One day, God was peering down from Heaven with a troubled expression. Todd noticed this and floated toward Him.
Todd: Hi God. Why the long face? (Todd is a buddy of God’s.)
God: Oh, hi Todd. I was just…well…see that island down there? The one with the trees? It’s about to be completely submerged by this tidal wave over here, and I’m just wondering whether I should save the inhabitants, or just let the wave go to town on them. It’s just so hard to decide…
Todd: Um, maybe you could save them?
God: Hm. I guess…or I could just let them all drown and die horrible deaths. Both choices seem equally valid.
Todd: But aren’t humans created in your image?
God: Maybe I can make the tidal wave even bigger. Gets parts of the mainland as well. Yes…
Todd: But-but, what if the people down there are all good Christians? And believe and worship you.
God: Heh. That would make for some nice poetic irony. Following everything by the book only to be killed by water. Yeah, I like that. Good point, Todd.
Todd: Wait, what?
God: No, wait. None of the islanders are Christian. Hell, they haven’t even heard of me. Bah. Guess I’ll let them live.
And with a swipe of his hand, God sent the tidal wave cascading in a different direction. And all was good.
Even as we hurdle ourselves toward the progress of stars, we will be bound by the fear that we are still beasts surrounded by the unyielding snow. The silent carapace of winter reminding us of our diminution. The eyes of a cold universe. Its white shadow following us, guiding us back to a near-forgotten war.
Blackened waves tumble
Toward the glacial shadow
Like an army lost
Jane shot Burt a look then smirked. “Well, it may not look appetizing, but it tastes almost exactly like meat. Well, after it’s been cooked and seasoned.” But all Burt saw was a brown mush. It was probably good, but it was still another gimmick, he thought. People nowadays were demanding more “faux-meat” and Jane, his sister, was trying to capitalize on the trend as soon as possible. Trying to keep Romero’s Pizza “hip” and “happening.” Burt never thought such schemes were necessary. The family business, after all, had been around for decades, never changing its recipes or interior. Then again, there wasn’t as much competition back then. Burt watched Jane slicing and prodding the brown, gelatinous mound, struggling to prepare it. He didn’t say anything.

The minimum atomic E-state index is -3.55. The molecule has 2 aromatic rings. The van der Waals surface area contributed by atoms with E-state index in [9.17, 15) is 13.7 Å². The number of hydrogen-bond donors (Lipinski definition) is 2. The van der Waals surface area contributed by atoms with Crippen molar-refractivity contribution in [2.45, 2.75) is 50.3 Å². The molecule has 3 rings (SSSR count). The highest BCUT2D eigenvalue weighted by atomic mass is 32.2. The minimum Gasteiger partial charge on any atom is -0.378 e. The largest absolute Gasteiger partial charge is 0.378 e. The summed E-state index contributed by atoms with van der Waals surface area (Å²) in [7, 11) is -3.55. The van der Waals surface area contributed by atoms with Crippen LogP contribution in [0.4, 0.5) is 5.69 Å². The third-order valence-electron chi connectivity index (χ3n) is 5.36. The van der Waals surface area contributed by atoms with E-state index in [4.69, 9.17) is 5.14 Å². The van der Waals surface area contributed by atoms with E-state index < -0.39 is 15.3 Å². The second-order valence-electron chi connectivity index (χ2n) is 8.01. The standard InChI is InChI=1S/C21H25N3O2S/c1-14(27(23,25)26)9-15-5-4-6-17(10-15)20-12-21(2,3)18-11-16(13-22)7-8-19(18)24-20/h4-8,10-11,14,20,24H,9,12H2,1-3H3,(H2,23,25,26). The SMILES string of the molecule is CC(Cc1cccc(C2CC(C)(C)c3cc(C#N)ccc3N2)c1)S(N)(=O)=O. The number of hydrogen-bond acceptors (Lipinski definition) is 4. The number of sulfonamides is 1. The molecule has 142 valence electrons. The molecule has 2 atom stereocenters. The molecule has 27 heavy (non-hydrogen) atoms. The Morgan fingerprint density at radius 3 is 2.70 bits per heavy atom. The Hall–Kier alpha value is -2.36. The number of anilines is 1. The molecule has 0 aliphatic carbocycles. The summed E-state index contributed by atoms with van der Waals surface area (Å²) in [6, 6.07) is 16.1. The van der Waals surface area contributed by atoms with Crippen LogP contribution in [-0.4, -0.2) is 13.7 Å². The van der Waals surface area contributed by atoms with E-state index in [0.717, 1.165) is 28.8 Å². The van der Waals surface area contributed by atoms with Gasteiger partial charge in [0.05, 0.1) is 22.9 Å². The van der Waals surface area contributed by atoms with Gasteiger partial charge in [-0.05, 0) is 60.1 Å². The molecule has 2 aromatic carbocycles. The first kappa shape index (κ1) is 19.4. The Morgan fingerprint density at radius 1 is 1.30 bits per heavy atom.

That evening, Burt drove down Fountaincrest as the sun slid into night. He had a couple of more deliveries then he was done, but he wasn’t tired. It was usually nice to drive around at night. Sure, some roads had surprises. Last week, while driving down Buttefield, a meth head was standing in the middle of the road and wouldn’t let people pass unless they either answered his riddle or paid the toll. Burt just drove by. And just last night he had to pump the brakes on Meadowview Drive and let a family of raccoons cross by. Things seemed to slowly fall into chaos across town, but driving down Fountaincrest has remained the same. He passed by the pretty houses which were now fading to silhouette. It was always peaceful on this street, even during the day. But what he enjoyed most about driving past the houses was that it made him feel like an invader. A strange shadow sliding through the cracks. It was an odd feeling, but it invited peace.